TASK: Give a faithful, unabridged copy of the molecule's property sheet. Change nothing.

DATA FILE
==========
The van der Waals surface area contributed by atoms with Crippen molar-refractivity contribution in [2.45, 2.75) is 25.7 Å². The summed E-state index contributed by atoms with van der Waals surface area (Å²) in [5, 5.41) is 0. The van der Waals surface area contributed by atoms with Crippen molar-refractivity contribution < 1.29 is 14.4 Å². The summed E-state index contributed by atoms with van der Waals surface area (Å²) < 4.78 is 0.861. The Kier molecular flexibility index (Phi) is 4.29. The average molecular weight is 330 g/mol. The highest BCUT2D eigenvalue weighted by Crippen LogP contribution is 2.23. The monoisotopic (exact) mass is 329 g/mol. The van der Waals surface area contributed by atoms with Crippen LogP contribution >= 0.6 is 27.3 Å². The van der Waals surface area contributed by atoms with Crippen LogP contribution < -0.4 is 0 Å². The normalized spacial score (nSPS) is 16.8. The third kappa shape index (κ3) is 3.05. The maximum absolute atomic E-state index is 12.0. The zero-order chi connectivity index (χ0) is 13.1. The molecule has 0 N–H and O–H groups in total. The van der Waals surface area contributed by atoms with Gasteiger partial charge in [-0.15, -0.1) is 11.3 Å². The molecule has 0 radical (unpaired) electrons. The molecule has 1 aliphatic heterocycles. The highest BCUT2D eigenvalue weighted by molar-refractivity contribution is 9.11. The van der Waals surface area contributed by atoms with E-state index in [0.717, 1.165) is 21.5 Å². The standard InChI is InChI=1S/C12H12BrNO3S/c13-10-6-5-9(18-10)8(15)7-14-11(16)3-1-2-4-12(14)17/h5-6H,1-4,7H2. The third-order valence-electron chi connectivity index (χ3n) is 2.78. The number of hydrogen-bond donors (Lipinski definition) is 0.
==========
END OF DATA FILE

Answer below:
The van der Waals surface area contributed by atoms with Crippen molar-refractivity contribution in [2.45, 2.75) is 25.7 Å². The summed E-state index contributed by atoms with van der Waals surface area (Å²) in [5, 5.41) is 0. The van der Waals surface area contributed by atoms with Crippen molar-refractivity contribution < 1.29 is 14.4 Å². The summed E-state index contributed by atoms with van der Waals surface area (Å²) < 4.78 is 0.861. The Kier molecular flexibility index (Phi) is 4.29. The average molecular weight is 330 g/mol. The highest BCUT2D eigenvalue weighted by Crippen LogP contribution is 2.23. The monoisotopic (exact) mass is 329 g/mol. The van der Waals surface area contributed by atoms with Crippen LogP contribution >= 0.6 is 27.3 Å². The van der Waals surface area contributed by atoms with Crippen LogP contribution < -0.4 is 0 Å². The normalized spacial score (nSPS) is 16.8. The third kappa shape index (κ3) is 3.05. The maximum absolute atomic E-state index is 12.0. The zero-order chi connectivity index (χ0) is 13.1. The molecule has 0 N–H and O–H groups in total. The van der Waals surface area contributed by atoms with Gasteiger partial charge in [-0.15, -0.1) is 11.3 Å². The molecule has 0 radical (unpaired) electrons. The molecule has 1 aliphatic heterocycles. The highest BCUT2D eigenvalue weighted by molar-refractivity contribution is 9.11. The van der Waals surface area contributed by atoms with E-state index in [0.717, 1.165) is 21.5 Å². The standard InChI is InChI=1S/C12H12BrNO3S/c13-10-6-5-9(18-10)8(15)7-14-11(16)3-1-2-4-12(14)17/h5-6H,1-4,7H2. The third-order valence-electron chi connectivity index (χ3n) is 2.78. The number of hydrogen-bond donors (Lipinski definition) is 0.